Often times, women of childbearing age as well as pregnant women are unaware of how pregnancy affects not only oral health, but the child’s oral health after they are born. In fact, children whose mothers have untreated tooth decay (cavities) are three times more likely to suffer from painful tooth decay. Those same children that have cavities are also three times as likely to miss days of school because of their painful cavities. Furthermore, there’s one major fact that helps to illustrate why oral health is so important, especially when pregnant: periodontitis (gum disease) has been associated with poor birthing outcomes such as “preterm birth and low birth weight.” Nevertheless, any dental health issues that are related to pregnancy may easily be prevented with adequate and proper oral health care.
Common Dental Health Conditions
Due to the fluctuations in hormones and blood flow (among other factors), specific oral health conditions are more common among women during their pregnancy, including the following (but not limited to):
1. Gingivitis (Early gum disease): Gingivitis is an early stage of gum disease, which causes gum recession, bone loss, tooth loss, pain and, bleeding. The increase in blood flow to the gums (usually due to hormone changes) and the increased pregnancy inflammatory response causes bleeding, inflammation of the gums and pain.
2. Tooth decay: This is due to possible cravings coupled with less attention to oral health and the increased acidity of the mouth. Tooth decay is extremely common, and it causes pain and in worst-case scenarios, it may lead to tooth loss.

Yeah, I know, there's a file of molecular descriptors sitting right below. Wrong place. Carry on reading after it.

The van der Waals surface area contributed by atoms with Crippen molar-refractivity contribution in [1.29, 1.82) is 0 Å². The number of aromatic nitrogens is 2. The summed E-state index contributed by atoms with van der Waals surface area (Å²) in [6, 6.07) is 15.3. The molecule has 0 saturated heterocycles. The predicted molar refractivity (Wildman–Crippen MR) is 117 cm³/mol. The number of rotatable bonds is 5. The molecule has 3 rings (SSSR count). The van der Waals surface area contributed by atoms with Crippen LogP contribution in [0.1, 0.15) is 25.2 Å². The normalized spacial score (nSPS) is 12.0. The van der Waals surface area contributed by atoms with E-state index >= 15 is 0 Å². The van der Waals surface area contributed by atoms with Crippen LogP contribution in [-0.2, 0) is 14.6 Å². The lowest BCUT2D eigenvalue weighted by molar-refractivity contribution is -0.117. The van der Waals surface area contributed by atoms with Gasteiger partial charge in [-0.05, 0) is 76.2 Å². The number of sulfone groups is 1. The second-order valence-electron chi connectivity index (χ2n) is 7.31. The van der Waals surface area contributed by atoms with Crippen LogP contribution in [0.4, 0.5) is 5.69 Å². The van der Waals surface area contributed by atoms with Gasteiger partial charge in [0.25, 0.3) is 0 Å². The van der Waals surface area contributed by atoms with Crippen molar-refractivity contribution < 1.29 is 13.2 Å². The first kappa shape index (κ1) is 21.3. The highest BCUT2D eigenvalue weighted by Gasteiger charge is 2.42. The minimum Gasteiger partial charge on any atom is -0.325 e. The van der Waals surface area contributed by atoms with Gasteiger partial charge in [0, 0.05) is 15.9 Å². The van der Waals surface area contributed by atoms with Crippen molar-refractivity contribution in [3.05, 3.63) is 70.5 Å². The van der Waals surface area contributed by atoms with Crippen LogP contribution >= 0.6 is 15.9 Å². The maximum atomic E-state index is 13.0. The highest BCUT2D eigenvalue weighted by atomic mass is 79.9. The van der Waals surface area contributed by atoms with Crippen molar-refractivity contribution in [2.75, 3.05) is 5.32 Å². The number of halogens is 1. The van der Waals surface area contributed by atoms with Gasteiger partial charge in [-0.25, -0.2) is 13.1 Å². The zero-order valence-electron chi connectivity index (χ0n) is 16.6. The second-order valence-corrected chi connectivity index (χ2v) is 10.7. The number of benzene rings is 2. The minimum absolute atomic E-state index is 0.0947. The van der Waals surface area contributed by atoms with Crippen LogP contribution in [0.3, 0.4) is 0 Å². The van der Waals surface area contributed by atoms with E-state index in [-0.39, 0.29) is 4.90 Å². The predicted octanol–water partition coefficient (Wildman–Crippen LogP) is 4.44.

3. Enamel erosion: “Morning sickness” (increased nausea and vomiting when pregnant), as well as any increase in acid reflux, causes enamel erosion. Enamel erosion contributes to increased tooth sensitivity due to the decrease in tooth enamel that helps to protect the tooth’s nerve.
4. Loose teeth: Changes to the bone density and ligaments may cause teeth to feel loose, but this is often not a cause for concern.
In order to prevent dental complications and conditions while pregnant, there are steps that an expecting mother can take. Try some of the following tips to ensure your dental health:
A. Tell your dentist if you are pregnant- When your dentist knows that you are pregnant, they will make sure to be more diligent in their examination of your mouth, knowing your increased susceptibility to dental symptoms.
B. Stay diligent about your daily dental hygiene- Don’t forgo or forget to brush your teeth two times daily and floss at least once daily! It’s easy to forget with a lot of other things going on, so sometimes it may even help to leave a reminder note for yourself in the bathroom.
C. Don’t skip visits to the dentist– Dental checkups are extra important during pregnancy! Not just for a professional cleaning and examination, but so that your dentist can treat anything that may be developing before it gets worse and/or more painful and costly to treat.
D. Try modifying your dental hygiene routine if it causes nausea- Some women find that the toothbrush simply being in their mouth is cause for vomiting. In cases like that, some pregnant women benefit from modifying their routine by brushing a little bit, then taking a break and going back to it. Sometimes breathing exercises can help relieve toothbrushing-related nausea as well.
E. Pay close attention to any changes in your dental health- In order to pre-empt any dental damage, it’s best to keep a close eye on any dental changes, pain, inflammation and/or bleeding in the mouth while pregnant.
Advanced DDS is a full-service dental practice in Garden City, NY where our team of dental experts provide exceptional and thorough dental care. Schedule your dental consultation at 516-825-1100.
Sources: Centers for Disease Control and the American College of Obstetricians and Gynecologists